Want to know about climbing? Do a web search and see how many hits. Or search Amazon. Or ask to look under the desk in Zion at the route descriptions. Been around as an established and well published sport for a long time. Now, do the same with canyoneering. Relatively new (at least by that name). Not in the mainstream.

    And...ahem, climbers haven't sued Zion National Park or Washington County...

    Climbing routes aren't as much candidates for groups of 25 boy scouts or youth groups either. Largest parties you usually see is 2 or 3.

    Canyoneering, I'd argue, is a sport more prone to attract the casual outdoor folk who may not know risks. Heck, what can be so hard 'bout slidin' down a rope? Climbers "usually" have a bit more experience technically than a hiker that gets into canyoneering. Zion, for a climber, has a reputation as being a place to go after you've gained a bit of experience. By contrast, many budding canyoneers do their first canyon, and safely, in Zion.

    Fatalities. Climbers: 3? Spread over 90 years? Prior to the Spaceshot mishap, most recent death was at night. So, makes sense that to be safer, most climbers doin' a day climb desire an early start. Finish in the daylight. As opposed to the many folk who seem to routinely get benighted in a canyon without serious consequence... (surely easier to bivy in the level sand than hangin' in yer harness off a wall).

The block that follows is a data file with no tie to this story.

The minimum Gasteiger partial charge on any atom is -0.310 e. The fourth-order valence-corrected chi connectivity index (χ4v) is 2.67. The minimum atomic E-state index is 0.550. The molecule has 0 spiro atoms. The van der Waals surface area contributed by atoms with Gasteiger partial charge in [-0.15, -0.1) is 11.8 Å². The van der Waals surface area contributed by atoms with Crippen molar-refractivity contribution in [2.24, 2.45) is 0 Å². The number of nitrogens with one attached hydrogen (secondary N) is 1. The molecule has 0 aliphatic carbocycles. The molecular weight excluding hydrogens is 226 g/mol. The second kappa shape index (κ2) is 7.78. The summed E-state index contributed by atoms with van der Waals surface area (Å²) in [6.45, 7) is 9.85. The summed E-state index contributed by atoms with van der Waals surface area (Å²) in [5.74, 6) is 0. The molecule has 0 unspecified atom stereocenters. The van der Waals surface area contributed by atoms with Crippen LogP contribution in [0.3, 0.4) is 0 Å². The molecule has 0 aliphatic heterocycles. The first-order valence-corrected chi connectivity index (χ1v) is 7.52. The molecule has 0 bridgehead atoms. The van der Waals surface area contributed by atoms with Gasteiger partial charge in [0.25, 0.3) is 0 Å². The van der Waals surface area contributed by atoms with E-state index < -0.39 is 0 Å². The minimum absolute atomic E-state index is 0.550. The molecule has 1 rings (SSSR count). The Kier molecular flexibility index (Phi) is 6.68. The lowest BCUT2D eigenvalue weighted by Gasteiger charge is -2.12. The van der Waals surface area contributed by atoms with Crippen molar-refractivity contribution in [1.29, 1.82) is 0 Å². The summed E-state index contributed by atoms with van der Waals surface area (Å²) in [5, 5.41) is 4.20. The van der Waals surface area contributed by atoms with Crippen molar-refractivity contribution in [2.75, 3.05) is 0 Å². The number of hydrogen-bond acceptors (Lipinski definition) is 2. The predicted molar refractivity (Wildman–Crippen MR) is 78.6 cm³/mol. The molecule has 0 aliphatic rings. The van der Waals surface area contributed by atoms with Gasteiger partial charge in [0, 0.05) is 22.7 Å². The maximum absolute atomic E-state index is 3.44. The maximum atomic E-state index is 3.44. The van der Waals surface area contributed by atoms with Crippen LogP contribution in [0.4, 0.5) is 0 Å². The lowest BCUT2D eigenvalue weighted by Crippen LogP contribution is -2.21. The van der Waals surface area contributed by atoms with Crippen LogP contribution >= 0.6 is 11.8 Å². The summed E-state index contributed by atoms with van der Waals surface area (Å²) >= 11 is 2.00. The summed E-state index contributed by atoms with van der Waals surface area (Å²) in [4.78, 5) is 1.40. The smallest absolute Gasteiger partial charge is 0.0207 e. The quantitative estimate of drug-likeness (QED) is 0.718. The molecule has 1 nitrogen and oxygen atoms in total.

Yeah, lets leave the climbers out of the access issues...(somewhat tongue in cheek). I don't think its because climbers have a better organized lobby group...

    Good stuff, Kris!

    Brian in SLC
  8. >>I seem to be in the minority of people who actually support the idea of restricted access. <<

    I would disagree with that. Many I have spoken with feel that some type of restriction might be required. The part that has many upset is the heavy handed approach Zion has used to implement their quota. No scientific study, no local input, no canyoneering input

    >>I can live with reasonable limitations. <<

    I agree, do you consider the current proposal to be "reasonable"? Just curious, I went to a couple of access meetings and the majority considered a quota acceptable but the quota numbers being discussed as reasonable for pristine canyons was double what Zion instituted.

    >>It is a sad fact that we do not have nearly enough wild places left in this country (or to rephrase - we have far too many people for the resources we have). <<

    Have to disagree here, folks just have to step outside the National Parks. I notice that all the crowded places you mention are in National Parks (Canyonlands, Yosemite, Grand Canyon).

    >>Rather than fighting the inevitable, we should strive to be part of the management team. <<

    I notice that most the outspoken in this group have been putting in time to become part of the management team.

    >>I think the progress being made through the various access committees is commendable. <<

    Big Ditto

    Thanks for playing Tim, I enjoyed your comments.

    Shane
  9. utswell

    utswell Guest

    --- In canyons@y..., "Tom Jones" <tom@j...> wrote: > Its been an interesting month, researching Wilderness and Solitude, > and preparing to lobby Zion Park hard. I had mixed feelings about > the issue, but I really do not anymore, and I wanted to provoke some conversation on the subject, because I am somewhat dissappointed with us'all's lackluster response on the issue.